“At a time when New York City's families are desperate for child care, the City's FY 2024 Budget should take steps to increase access to high-quality early care and education. However, the Executive Budget moves in the wrong direction and makes cuts that will negatively impact children and families," said Tara N. Gardner, Executive Director, Day Care Council of New York. "The City must ensure that child care providers are paid on time, restore Promise NYC, remove barriers to enrollment, and achieve salary parity for the early childhood education workforce."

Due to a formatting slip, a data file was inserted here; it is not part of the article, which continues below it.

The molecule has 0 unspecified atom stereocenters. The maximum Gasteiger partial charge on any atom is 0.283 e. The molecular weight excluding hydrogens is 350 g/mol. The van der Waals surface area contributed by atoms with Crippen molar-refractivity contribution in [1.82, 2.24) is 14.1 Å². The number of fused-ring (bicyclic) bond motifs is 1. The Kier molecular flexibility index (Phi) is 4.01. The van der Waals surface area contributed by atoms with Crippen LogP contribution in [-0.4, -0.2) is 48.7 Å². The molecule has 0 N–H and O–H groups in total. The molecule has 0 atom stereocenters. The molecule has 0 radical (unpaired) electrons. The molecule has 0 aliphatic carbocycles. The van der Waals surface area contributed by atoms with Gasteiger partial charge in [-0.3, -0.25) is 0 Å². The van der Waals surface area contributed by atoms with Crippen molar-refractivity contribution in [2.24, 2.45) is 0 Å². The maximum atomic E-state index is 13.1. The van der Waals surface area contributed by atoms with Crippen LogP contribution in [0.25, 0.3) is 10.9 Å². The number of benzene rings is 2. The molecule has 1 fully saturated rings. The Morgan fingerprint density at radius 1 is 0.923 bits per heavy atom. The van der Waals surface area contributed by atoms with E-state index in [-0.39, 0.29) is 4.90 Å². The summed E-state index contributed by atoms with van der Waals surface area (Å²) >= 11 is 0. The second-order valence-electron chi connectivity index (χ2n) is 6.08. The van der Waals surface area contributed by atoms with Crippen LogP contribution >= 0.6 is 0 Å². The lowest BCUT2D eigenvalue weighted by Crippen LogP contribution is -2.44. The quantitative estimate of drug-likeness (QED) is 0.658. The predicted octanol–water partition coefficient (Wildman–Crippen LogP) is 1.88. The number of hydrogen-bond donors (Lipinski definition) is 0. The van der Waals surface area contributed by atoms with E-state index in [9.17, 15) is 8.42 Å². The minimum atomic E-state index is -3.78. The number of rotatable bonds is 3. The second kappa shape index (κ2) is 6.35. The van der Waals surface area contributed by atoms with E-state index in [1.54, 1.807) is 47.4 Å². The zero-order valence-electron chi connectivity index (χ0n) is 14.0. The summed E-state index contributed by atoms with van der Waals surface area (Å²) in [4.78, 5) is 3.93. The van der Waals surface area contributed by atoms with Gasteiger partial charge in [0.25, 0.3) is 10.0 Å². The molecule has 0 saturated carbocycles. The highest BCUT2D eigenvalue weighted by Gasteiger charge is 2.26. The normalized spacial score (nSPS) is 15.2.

"New York City's moms and families are counting on lawmakers to prioritize solutions to the child care crisis in this year's budget," said Diana Limongi, Campaign Director for Early Learning, MomsRising. "We need a budget that helps ensure all families, regardless of immigration status, can find and afford quality child care. New York is a city of immigrants, and immigrants power our economy. And all kids, no matter where they were born, deserve a strong start to their education. Investing in undocumented families and children is an investment in our city's future."